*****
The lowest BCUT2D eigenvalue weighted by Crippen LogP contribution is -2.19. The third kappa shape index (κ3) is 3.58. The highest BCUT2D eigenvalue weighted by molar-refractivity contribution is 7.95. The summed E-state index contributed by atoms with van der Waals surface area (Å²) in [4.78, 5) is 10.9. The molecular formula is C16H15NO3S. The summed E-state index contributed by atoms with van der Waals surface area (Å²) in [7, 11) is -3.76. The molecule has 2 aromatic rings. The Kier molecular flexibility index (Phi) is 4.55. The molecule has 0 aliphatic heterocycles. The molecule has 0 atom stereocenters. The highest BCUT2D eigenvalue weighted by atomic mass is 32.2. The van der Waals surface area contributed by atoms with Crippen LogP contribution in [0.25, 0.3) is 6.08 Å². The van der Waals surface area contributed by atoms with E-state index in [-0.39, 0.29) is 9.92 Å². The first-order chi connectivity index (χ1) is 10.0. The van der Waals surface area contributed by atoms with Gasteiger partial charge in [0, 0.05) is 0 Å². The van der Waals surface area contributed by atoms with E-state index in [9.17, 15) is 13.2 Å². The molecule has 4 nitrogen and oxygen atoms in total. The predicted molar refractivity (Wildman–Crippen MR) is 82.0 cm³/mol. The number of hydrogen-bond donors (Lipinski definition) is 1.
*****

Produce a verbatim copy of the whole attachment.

The lowest BCUT2D eigenvalue weighted by Crippen LogP contribution is -2.19. The third kappa shape index (κ3) is 3.58. The highest BCUT2D eigenvalue weighted by molar-refractivity contribution is 7.95. The summed E-state index contributed by atoms with van der Waals surface area (Å²) in [4.78, 5) is 10.9. The molecular formula is C16H15NO3S. The summed E-state index contributed by atoms with van der Waals surface area (Å²) in [7, 11) is -3.76. The molecule has 2 aromatic rings. The Kier molecular flexibility index (Phi) is 4.55. The molecule has 0 aliphatic heterocycles. The molecule has 0 atom stereocenters. The highest BCUT2D eigenvalue weighted by atomic mass is 32.2. The van der Waals surface area contributed by atoms with Crippen LogP contribution in [0.25, 0.3) is 6.08 Å². The van der Waals surface area contributed by atoms with E-state index in [-0.39, 0.29) is 9.92 Å². The first-order chi connectivity index (χ1) is 10.0. The van der Waals surface area contributed by atoms with Gasteiger partial charge in [0, 0.05) is 0 Å². The van der Waals surface area contributed by atoms with E-state index in [9.17, 15) is 13.2 Å². The molecule has 4 nitrogen and oxygen atoms in total. The predicted molar refractivity (Wildman–Crippen MR) is 82.0 cm³/mol. The number of hydrogen-bond donors (Lipinski definition) is 1.